Economic gloom reigns

The week ahead

September 10, 1990|By Chicago Tribune

Good economic news has been greeted with the Bronx cheer lately, because of an overriding belief that zooming oil prices will spell recessionary trouble for an economy that has stalled. Gloom reigned last month, even in the face of a slight decline in wholesale prices for July.

Economists said the numbers had been overtaken by events in the Persian Gulf and that inflation was, in fact, much more worrisome. Just how much the higher petroleum bill is chewing into the economy will become clearer Friday, with the Labor Department's report on the producer price index for August.

Watch for: A 0.5 percent jump in wholesale prices for the month. If the price jump is 0.7 percent or more, the dialogue over inflation will heat up. A rise of 0.4 percent or less will be seen as a signal that the Federal Reserve can allow interest rates to creep lower.


The nation's automakers report 10-day auto sales for early September Thursday. The Labor Department reports on the nation's retail sales for August on Friday, when the Fed reports on industrial production for August.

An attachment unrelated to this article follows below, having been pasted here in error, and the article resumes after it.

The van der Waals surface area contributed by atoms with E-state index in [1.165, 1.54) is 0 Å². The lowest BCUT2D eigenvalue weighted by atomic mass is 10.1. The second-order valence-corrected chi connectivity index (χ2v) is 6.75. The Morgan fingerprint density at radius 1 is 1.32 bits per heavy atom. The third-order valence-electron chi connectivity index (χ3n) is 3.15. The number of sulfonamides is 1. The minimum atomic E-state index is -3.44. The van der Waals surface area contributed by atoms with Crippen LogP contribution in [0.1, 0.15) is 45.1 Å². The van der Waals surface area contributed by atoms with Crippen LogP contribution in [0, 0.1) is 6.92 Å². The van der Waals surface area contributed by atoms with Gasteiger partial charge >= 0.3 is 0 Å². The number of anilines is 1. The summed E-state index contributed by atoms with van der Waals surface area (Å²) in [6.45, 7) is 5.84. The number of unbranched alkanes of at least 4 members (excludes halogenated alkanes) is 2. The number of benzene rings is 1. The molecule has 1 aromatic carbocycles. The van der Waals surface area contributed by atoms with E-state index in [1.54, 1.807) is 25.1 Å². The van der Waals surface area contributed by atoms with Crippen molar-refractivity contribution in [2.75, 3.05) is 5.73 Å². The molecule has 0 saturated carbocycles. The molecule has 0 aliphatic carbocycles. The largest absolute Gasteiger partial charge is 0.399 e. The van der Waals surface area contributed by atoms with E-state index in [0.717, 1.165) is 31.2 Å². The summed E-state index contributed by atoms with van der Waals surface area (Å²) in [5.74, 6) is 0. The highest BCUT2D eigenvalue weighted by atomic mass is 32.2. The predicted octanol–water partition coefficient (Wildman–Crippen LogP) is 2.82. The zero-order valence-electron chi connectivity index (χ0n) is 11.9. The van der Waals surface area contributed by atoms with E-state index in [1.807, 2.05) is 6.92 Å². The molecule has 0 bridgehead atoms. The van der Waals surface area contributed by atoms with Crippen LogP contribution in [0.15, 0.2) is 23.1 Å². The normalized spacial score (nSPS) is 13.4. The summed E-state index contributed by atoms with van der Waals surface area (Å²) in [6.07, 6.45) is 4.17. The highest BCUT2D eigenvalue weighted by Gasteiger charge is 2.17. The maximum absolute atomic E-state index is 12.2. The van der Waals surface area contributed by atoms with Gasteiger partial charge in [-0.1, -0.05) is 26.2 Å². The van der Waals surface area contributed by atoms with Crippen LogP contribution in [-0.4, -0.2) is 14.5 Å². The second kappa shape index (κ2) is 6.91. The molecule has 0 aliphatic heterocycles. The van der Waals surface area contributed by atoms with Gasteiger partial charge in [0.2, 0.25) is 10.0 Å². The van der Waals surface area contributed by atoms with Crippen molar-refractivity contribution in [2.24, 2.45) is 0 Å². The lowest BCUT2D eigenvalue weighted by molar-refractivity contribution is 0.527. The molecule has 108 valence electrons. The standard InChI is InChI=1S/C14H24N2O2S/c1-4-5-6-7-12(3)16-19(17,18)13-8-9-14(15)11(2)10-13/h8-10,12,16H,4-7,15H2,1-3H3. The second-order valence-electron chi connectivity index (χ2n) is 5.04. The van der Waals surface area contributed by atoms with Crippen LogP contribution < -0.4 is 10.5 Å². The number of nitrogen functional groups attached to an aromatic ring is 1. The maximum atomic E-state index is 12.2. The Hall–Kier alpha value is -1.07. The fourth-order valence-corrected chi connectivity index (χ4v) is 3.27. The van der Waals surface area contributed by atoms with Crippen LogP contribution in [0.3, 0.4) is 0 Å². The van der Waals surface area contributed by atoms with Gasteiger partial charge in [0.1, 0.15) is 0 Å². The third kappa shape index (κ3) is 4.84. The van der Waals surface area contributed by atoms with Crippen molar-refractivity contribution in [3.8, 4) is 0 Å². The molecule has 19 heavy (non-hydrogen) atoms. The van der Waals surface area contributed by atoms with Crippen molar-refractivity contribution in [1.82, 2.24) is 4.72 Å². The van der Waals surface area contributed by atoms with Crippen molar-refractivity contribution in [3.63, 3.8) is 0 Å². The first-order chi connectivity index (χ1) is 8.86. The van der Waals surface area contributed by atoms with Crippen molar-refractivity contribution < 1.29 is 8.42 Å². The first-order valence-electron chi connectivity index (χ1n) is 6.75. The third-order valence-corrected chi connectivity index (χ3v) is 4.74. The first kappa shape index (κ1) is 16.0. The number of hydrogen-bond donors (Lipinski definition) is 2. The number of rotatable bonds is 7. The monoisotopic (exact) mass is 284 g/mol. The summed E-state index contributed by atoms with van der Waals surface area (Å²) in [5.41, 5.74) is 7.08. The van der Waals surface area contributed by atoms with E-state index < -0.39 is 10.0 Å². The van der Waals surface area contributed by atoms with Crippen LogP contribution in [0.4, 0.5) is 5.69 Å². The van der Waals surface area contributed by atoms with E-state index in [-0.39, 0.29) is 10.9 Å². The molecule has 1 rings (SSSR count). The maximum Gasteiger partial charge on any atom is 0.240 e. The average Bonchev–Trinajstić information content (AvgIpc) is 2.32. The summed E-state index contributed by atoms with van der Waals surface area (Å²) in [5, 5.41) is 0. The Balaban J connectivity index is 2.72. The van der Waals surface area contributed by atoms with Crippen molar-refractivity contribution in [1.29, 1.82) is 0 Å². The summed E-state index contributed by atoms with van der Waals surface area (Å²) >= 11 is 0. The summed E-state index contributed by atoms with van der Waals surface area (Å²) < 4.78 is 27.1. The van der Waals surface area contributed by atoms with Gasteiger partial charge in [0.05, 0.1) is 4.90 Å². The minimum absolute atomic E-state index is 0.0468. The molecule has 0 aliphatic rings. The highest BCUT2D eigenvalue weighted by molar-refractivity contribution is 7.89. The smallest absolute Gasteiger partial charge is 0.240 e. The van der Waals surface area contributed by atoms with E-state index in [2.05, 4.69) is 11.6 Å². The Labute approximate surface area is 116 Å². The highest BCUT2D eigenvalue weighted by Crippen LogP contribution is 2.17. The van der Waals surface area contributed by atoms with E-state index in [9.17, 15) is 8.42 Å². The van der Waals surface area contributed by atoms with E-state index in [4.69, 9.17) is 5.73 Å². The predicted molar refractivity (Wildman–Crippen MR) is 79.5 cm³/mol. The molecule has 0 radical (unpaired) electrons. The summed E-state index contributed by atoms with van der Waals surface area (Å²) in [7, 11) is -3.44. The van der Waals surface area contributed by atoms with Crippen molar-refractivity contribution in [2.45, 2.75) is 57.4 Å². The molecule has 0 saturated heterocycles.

The stock market spent last week treading water, with the Dow Jones industrial average gaining 5.19 points to 2619.55.


More and more analysts see bad times looming on Wall Street, in the form of a bear market. There will be "rallies within the downtrend, but with lower highs and lower lows," said Ken Spence, technical analyst for Salomon Brothers Inc. His firm sees the slide pulling the Dow as low as 2100 before a meaningful uptrend is re-established.

Baltimore Sun Articles
Please note the green-lined linked article text has been applied commercially without any involvement from our newsroom editors, reporters or any other editorial staff.